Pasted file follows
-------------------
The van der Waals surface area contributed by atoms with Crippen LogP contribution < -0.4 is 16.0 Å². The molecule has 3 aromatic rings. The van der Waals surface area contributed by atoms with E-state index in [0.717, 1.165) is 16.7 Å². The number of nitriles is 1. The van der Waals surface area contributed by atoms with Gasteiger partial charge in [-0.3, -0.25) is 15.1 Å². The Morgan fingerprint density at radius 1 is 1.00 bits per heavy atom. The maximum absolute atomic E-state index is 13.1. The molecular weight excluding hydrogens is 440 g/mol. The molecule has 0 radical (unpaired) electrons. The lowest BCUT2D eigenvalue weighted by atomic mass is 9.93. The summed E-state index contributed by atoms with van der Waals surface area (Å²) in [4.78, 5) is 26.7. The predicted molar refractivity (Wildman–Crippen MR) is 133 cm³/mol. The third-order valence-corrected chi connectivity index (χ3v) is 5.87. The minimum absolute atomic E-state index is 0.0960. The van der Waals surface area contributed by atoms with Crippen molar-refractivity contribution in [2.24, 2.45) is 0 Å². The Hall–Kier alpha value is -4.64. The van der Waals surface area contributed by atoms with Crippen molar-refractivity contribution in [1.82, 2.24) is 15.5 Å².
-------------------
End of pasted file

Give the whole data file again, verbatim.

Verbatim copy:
The van der Waals surface area contributed by atoms with Crippen LogP contribution < -0.4 is 16.0 Å². The molecule has 3 aromatic rings. The van der Waals surface area contributed by atoms with E-state index in [0.717, 1.165) is 16.7 Å². The number of nitriles is 1. The van der Waals surface area contributed by atoms with Gasteiger partial charge in [-0.3, -0.25) is 15.1 Å². The Morgan fingerprint density at radius 1 is 1.00 bits per heavy atom. The maximum absolute atomic E-state index is 13.1. The molecular weight excluding hydrogens is 440 g/mol. The molecule has 0 radical (unpaired) electrons. The lowest BCUT2D eigenvalue weighted by atomic mass is 9.93. The summed E-state index contributed by atoms with van der Waals surface area (Å²) in [4.78, 5) is 26.7. The predicted molar refractivity (Wildman–Crippen MR) is 133 cm³/mol. The third-order valence-corrected chi connectivity index (χ3v) is 5.87. The minimum absolute atomic E-state index is 0.0960. The van der Waals surface area contributed by atoms with Crippen molar-refractivity contribution in [2.24, 2.45) is 0 Å². The Hall–Kier alpha value is -4.64. The van der Waals surface area contributed by atoms with Crippen molar-refractivity contribution in [1.82, 2.24) is 15.5 Å².